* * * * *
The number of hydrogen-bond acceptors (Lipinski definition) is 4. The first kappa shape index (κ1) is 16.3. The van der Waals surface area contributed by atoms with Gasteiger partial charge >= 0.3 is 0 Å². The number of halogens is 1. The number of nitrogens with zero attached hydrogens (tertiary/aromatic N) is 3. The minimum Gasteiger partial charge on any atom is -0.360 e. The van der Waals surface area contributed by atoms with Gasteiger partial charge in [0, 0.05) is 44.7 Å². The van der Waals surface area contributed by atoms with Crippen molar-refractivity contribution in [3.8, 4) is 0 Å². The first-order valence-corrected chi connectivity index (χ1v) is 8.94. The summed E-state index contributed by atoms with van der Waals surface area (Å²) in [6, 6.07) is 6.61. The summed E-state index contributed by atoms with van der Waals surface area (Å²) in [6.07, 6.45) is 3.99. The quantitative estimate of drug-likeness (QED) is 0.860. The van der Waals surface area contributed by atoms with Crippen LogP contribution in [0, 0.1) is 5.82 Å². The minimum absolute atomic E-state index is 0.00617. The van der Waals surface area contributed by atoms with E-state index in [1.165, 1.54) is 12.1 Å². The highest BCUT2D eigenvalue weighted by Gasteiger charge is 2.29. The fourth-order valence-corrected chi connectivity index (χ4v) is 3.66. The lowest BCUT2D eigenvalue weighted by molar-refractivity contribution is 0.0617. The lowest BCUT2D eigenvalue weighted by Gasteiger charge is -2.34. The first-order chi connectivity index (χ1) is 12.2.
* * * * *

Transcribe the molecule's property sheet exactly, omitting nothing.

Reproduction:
The number of hydrogen-bond acceptors (Lipinski definition) is 4. The first kappa shape index (κ1) is 16.3. The van der Waals surface area contributed by atoms with Gasteiger partial charge >= 0.3 is 0 Å². The number of halogens is 1. The number of nitrogens with zero attached hydrogens (tertiary/aromatic N) is 3. The minimum Gasteiger partial charge on any atom is -0.360 e. The van der Waals surface area contributed by atoms with Gasteiger partial charge in [0, 0.05) is 44.7 Å². The van der Waals surface area contributed by atoms with Crippen molar-refractivity contribution in [3.8, 4) is 0 Å². The first-order valence-corrected chi connectivity index (χ1v) is 8.94. The summed E-state index contributed by atoms with van der Waals surface area (Å²) in [6, 6.07) is 6.61. The summed E-state index contributed by atoms with van der Waals surface area (Å²) in [6.07, 6.45) is 3.99. The quantitative estimate of drug-likeness (QED) is 0.860. The van der Waals surface area contributed by atoms with Crippen LogP contribution in [0, 0.1) is 5.82 Å². The minimum absolute atomic E-state index is 0.00617. The van der Waals surface area contributed by atoms with E-state index in [1.165, 1.54) is 12.1 Å². The highest BCUT2D eigenvalue weighted by Gasteiger charge is 2.29. The fourth-order valence-corrected chi connectivity index (χ4v) is 3.66. The lowest BCUT2D eigenvalue weighted by molar-refractivity contribution is 0.0617. The lowest BCUT2D eigenvalue weighted by Gasteiger charge is -2.34. The first-order chi connectivity index (χ1) is 12.2.